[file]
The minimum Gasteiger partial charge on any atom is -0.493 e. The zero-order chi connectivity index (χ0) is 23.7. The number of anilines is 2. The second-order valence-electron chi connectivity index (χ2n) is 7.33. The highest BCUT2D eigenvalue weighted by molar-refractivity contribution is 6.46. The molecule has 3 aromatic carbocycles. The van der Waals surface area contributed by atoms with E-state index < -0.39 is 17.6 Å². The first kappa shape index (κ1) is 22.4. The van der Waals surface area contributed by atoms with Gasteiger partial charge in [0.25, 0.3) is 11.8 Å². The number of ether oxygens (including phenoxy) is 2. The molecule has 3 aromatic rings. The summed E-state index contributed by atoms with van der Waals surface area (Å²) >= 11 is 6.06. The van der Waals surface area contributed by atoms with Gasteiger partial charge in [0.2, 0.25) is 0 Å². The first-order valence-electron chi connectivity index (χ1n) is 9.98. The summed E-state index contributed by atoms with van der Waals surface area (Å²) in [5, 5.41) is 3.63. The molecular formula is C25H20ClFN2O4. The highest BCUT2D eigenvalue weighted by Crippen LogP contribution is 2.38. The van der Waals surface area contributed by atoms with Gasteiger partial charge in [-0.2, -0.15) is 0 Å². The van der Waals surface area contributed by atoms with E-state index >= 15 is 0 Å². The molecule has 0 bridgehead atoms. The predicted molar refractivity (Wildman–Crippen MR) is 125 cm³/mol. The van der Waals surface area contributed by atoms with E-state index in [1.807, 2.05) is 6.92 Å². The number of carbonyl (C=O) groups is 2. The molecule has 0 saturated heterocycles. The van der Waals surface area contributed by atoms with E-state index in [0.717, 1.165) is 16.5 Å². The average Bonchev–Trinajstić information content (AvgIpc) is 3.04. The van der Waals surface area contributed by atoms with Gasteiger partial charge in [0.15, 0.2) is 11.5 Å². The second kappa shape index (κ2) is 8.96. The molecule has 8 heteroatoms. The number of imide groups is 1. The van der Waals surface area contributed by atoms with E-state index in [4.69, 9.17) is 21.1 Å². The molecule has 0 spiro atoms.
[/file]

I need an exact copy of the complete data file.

The minimum Gasteiger partial charge on any atom is -0.493 e. The zero-order chi connectivity index (χ0) is 23.7. The number of anilines is 2. The second-order valence-electron chi connectivity index (χ2n) is 7.33. The highest BCUT2D eigenvalue weighted by molar-refractivity contribution is 6.46. The molecule has 3 aromatic carbocycles. The van der Waals surface area contributed by atoms with E-state index < -0.39 is 17.6 Å². The first kappa shape index (κ1) is 22.4. The van der Waals surface area contributed by atoms with Gasteiger partial charge in [0.25, 0.3) is 11.8 Å². The number of ether oxygens (including phenoxy) is 2. The molecule has 3 aromatic rings. The summed E-state index contributed by atoms with van der Waals surface area (Å²) >= 11 is 6.06. The van der Waals surface area contributed by atoms with Gasteiger partial charge in [0.2, 0.25) is 0 Å². The first-order valence-electron chi connectivity index (χ1n) is 9.98. The summed E-state index contributed by atoms with van der Waals surface area (Å²) in [5, 5.41) is 3.63. The molecular formula is C25H20ClFN2O4. The highest BCUT2D eigenvalue weighted by Crippen LogP contribution is 2.38. The van der Waals surface area contributed by atoms with Gasteiger partial charge in [-0.2, -0.15) is 0 Å². The van der Waals surface area contributed by atoms with E-state index >= 15 is 0 Å². The molecule has 0 bridgehead atoms. The predicted molar refractivity (Wildman–Crippen MR) is 125 cm³/mol. The van der Waals surface area contributed by atoms with E-state index in [1.807, 2.05) is 6.92 Å². The number of carbonyl (C=O) groups is 2. The molecule has 0 saturated heterocycles. The van der Waals surface area contributed by atoms with E-state index in [0.717, 1.165) is 16.5 Å². The average Bonchev–Trinajstić information content (AvgIpc) is 3.04. The van der Waals surface area contributed by atoms with Gasteiger partial charge in [0.15, 0.2) is 11.5 Å². The second kappa shape index (κ2) is 8.96. The molecule has 8 heteroatoms. The number of imide groups is 1. The van der Waals surface area contributed by atoms with E-state index in [4.69, 9.17) is 21.1 Å². The molecule has 0 spiro atoms.